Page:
CHAPLIN, a small and inconsiderable township, was incorporated as a town in 1822. It was formed from the towns
of Mansfield, Hampton, and a small section of the town of Windham. It is bounded N. by Ashford, E. by Hampton,
S. by Windham, and W. by Mansfield. The principal part of the township, however, was included in the limits of
Mansfield, being a parish in that town by the name of Chaplin. The township is five and a half miles in length
from north to south, and averages about three and a half in width, containing about nineteen square miles.
The town is intersected by the Nachaug, which passes through it from the northeast to the southwest. The inhabitants
are principally farmers. There is but one house of worship in the town, which is for Congregationalists. The central
part of the town is about ten miles west from Brooklyn.
HAMPTON originally belonged to the towns of Windham and Pornfret. It was incorporated as a town in 1786. The society
of Hampton was formed in 1720, by the name of Kennedy or Windham village. A church was gathered here June 5th,
1723, and the Rev. William Billings was ordained the same day as its pastor.
Hampton is bounded N. by Ashford and Pomfret, E. by Brooklyn and Canterbury, S. by Windham, and west by Chaplin.
It is about six miles in length from north to south, and averages in width upwards of three miles. The surface
of the town is uneven, being considerably hilly. The soil is a gravelly loam, considerably strong and fertile,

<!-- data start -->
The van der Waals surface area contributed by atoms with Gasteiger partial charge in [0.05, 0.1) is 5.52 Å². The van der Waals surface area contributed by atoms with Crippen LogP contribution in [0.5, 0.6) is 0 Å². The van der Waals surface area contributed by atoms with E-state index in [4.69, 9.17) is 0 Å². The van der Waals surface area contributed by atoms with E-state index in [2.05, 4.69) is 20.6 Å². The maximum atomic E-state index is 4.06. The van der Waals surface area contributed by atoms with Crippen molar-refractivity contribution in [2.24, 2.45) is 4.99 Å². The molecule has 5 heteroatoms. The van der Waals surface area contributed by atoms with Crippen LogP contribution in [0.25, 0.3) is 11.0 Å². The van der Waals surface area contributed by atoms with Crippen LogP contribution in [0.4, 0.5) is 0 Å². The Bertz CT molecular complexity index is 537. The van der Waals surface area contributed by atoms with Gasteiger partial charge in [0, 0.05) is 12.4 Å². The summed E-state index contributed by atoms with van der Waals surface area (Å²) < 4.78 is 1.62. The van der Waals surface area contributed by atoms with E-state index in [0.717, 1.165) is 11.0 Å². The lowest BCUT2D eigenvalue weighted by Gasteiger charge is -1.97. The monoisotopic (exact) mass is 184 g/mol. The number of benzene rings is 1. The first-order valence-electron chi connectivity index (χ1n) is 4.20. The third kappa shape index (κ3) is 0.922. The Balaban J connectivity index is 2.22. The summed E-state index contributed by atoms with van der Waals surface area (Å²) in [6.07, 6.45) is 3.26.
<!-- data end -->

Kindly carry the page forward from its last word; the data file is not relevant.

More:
and is well adapted for grazing. Agriculture is the principal business of the inhabitants. There are 3 houses of
worship in the town, 1 for Congregationalists, and two for Baptists. In the south part of the town there is 1 woolen
and 1 cotton factory.
The principal and central village in the town is situated on the summit of a considerably elevated hill, 35 miles
from Hartford, and 6 from Brooklyn. It consists of about 30 or 40 dwelling houses, on a single street of perhaps
about a half a mile extent, with a Congregational church.
About twenty years since a sect of reformers, calling themselves Christ-ians, caused considerable excitement in
this and some of the adjoining towns. They had two houses of worship in this town, one called the Goshen meeting
house, (from a neighborhood by that name,) about two miles westerly from the center of the town ; the other was
south, and was called the Burnham meeting house: they are both small buildings. They appear to have been rather
extravagant in their manner of conducting their meetings: it is stated that they were so noisy as to be heard at
the' distance of two miles. It is also stated that in order to humble themselves, and become literally like little
children, they have been known to crawl, or creep on the floor. In some instances they would so far neglect their
worldly business as to leave their cows unmilked, &c. A Mr. Smith and Varnum, appear to have been their principal
preachers, or leaders. Varnum induced some of the people over whom he had great influence, to move on with him
to Ohio, and there establish a pure and holy church, and enjoy a kind of Paradise on earth. The people however
that went with him, were generally miserably disappointed; Varnum turning Shaker, advised those over whom he had
influence to follow his example, which was to some extent followed.